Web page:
11:47 PM



We pick up our story again with our St Louis Salesman who has left Washington DC to visit manufacturers in Baltimore. From there he continues on train to Philadelphia where he begins to make excuses and having extra time, what does he do? He sees gets side tracked and visits several tourist spots.


Baltimore, Maryland

        At about half past six o’clock arrived at Baltimore and spent the forenoon of Thursday the 18th, showing samples of Kaolin to some glass manufacturers and also the one pottery factory the city affords, owned by Merrs. Bennett, brothers of the owner of the factory I met near Pittsburgh.  They were interested in it and want larger samples.  I gave them and a box full, some 20 pounds.  –They were making yellow ware, such an article as is made at Pittsburgh and East Liverpool. They are practical, safe man and I think they will want some of our kaolin by and by.
As much as I could encourage all the Baltimore glass men, they were unwilling to experiment with new clay, who informed me they get the German for some $17 per ton.-
        I felt better after I went and saw a potter who makes stoneware and has tried to make crucibles. I left him a liberal sample and he promised to experiment with it. Also, I got (of Doot Perkins) a sample of very pretty kaolin from Pennsylvania which has been recently found.
I had been put up at the Eutau House when I was on my way to Washington and at Barnum’s on my return, both good hotels, but I like Barnum’s best.-

Philadelphia, Pennsylvania


With my visits done in Baltimore (a little before dark) I left in the cars for Philadelphia and arrived about midnight and went directly to Chestnut Street between Eighth and Ninth Streets to the Girard House, which is indeed “A No.1.” This is the same establishment the famous author, William Makepeace Thackeray stayed.

Gloucester, Pennsylvania

On Friday October 19th I spent all the time in a trip to chinaware works at Gloucester, which is 4 miles down the Delaware River. I found there quite a large establishment, but the superintendent was not at home. Regardless, I was treated very politely by the clerk and shown through the works and watched men washing the kaolin, and making various articles of ware. The said clerk promises to have the samples I left with him carefully experimented with. He told me that the cost of clean washed kaolin to them was about $15 per ton. He thought some of our kaolin would be wanted by them.
I left Gloucester and I did not think it was worthwhile to say anything to the Philadelphia glass manufacturers after my experience in Pittsburgh, leaving me a free afternoon for seeing the Philadelphia.

Girard College

In the afternoon I visited Girard College and Fairmount Water Works. The College is a noble structure, a vast pile of marble, massive and beautiful and all for ensuring the proper education for parentless boys. It contains a statue of Stephen Girard and many of his personal effects, including clothes. I was also shown by a young lady the beds, wardrobes, and tables of the more than 300 orphans who find a home there. Also their place for washing and each child has a basin in for himself and towel, always in one place and an abundance of water ready to be drawn from a convenient faucet. What a modern world we live in to have running water inside. Outside, the grounds of Girard College are very large and enclosed with a heavy stone wall some 11 or 12 feet high. Beautiful walks and fine trees and flowers make it a lovely place.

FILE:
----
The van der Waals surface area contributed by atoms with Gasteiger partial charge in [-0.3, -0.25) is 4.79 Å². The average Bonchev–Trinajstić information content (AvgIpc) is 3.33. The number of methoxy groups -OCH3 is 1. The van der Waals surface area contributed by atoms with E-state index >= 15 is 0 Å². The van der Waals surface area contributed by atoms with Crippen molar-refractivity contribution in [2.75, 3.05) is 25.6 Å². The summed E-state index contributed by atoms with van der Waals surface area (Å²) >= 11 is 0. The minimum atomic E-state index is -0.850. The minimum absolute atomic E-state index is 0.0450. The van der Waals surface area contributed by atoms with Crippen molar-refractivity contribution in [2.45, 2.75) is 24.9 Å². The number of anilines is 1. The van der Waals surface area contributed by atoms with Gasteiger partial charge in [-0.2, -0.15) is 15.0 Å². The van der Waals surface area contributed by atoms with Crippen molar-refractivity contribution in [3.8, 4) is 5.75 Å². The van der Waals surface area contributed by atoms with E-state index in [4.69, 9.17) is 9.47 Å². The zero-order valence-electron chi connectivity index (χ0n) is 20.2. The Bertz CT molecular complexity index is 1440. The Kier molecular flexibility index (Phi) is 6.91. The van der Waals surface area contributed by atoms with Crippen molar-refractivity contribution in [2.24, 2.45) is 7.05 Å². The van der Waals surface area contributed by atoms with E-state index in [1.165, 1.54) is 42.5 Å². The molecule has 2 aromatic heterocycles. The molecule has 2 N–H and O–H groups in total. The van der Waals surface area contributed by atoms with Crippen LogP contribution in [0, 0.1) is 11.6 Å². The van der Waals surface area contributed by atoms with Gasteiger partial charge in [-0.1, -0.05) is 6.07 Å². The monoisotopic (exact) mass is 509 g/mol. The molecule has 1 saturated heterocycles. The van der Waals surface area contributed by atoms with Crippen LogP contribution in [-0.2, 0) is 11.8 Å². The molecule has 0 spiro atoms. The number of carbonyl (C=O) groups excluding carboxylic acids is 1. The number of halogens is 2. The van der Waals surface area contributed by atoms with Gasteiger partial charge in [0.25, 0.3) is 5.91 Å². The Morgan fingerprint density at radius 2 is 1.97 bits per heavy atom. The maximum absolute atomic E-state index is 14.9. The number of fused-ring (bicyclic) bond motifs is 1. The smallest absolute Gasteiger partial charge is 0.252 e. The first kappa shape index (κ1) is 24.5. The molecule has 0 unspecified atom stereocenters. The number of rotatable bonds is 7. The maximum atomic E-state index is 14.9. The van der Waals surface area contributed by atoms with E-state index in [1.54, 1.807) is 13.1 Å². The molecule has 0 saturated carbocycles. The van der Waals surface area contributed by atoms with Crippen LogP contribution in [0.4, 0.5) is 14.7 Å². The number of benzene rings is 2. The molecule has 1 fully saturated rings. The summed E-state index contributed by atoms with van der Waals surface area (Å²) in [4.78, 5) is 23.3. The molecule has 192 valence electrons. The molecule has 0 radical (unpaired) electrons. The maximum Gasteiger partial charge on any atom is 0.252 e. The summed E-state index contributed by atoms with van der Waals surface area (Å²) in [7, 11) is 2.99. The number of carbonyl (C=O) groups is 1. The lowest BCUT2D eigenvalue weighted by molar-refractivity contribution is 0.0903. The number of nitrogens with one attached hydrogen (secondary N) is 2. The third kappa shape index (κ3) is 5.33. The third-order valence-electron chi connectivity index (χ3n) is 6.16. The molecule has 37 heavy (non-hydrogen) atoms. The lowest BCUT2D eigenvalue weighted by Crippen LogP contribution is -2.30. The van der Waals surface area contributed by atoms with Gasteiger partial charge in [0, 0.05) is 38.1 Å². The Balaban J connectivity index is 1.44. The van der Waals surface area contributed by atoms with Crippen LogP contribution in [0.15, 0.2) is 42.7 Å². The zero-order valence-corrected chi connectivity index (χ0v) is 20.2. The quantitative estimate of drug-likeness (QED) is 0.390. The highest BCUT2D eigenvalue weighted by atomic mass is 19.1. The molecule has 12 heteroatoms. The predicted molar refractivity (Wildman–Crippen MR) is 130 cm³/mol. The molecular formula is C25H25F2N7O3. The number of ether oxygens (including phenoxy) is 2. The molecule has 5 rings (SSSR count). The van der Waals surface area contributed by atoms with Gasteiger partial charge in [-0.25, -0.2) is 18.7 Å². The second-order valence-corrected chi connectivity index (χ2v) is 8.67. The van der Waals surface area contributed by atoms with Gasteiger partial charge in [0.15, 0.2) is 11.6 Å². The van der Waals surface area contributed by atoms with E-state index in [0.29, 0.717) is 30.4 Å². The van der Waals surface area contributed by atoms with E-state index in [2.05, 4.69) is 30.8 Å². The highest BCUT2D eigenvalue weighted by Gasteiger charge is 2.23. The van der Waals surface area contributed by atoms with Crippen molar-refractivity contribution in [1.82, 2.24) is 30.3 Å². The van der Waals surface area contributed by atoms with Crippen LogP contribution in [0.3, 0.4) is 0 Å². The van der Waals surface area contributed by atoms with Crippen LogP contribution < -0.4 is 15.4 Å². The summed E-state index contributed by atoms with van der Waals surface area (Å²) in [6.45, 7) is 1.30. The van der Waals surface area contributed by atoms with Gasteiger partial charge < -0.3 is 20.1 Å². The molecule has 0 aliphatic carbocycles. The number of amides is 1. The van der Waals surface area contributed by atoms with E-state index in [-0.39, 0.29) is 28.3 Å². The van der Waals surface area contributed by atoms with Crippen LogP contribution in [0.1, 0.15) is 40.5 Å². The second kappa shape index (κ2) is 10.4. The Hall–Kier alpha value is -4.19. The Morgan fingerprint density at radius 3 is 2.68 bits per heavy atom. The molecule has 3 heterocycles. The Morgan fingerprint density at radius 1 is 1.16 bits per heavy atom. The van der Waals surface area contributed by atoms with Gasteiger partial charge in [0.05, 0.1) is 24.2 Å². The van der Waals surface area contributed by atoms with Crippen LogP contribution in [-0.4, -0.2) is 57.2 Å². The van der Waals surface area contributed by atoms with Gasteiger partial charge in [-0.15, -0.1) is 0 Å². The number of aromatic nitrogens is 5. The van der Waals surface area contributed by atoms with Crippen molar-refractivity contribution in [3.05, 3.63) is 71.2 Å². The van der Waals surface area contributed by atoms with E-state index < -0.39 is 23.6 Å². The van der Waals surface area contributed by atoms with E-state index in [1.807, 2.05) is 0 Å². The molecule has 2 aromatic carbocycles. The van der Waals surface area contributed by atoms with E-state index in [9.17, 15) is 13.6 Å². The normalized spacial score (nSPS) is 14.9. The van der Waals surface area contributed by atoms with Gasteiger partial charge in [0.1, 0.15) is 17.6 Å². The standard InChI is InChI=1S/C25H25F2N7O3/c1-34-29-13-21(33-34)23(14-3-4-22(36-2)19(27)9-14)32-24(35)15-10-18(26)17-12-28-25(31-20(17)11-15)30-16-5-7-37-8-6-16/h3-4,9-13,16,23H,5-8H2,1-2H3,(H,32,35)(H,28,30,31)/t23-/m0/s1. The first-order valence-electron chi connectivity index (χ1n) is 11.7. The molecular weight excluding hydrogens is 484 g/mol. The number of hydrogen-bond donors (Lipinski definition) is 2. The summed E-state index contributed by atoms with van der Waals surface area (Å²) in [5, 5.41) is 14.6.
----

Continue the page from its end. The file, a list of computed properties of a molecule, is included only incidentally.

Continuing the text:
Fairmont Water Works


The Fairmont water Works are in the vicinity and are justly the admiration of all visitors. It is one of many marvels of Benjamin Franklin. It is indeed a lovely place.  -- I cannot take time to describe it.  The water is taken from the Schuylkill River and is excellent.  -- The pumping is done by water power -- a part of the Schuylkill and is a great piece of engineering.  Everybody should see it and its surrounding.

Laurel Hill Cemetery

It was common to have a photographer take a picture of a loved one after they died. These are called "post mortem's" Today we wouldn't dream of having picnic in a cemetary but people then did.

Saturday 20th October ’55- I spent the fore dinner part of this day in a visit to Laurel Hill Cemetery. It is some 5 miles from the center of the city.  All that I have time to say is this cemetery could be desired as a resting place for those who have gone on to the spirit world.  It is on the banks of the Schuylkill, the ground is quite broken and steep near the river, with high and massive rocks in places, giving great variety of the scenery. It is thickly shaded with a beautiful variety of trees and ornamented with very many, very costly monuments and tomb stones. There is a small chapel near the center and very handsome fences around the entire place with a beautiful entrance. Indeed a lovely place. 

Academy of Fine Arts
The afternoon was wet and I only was able to visit the Academy of Fine Arts.  Saw there many very fine paintings and statues.

Trenton, New Jersey
        At five o’clock left in the cars for Trenton and arrived safe about seven o’clock. Sunday the 21st- I walked about the town (or city) it is the capital of New Jersey -- some hours later I wrote letters to my friends and also read back numbers [issues] of Era & Telegraph [National Era & Spiritual Telegraph newspapers].  Weather rather wet.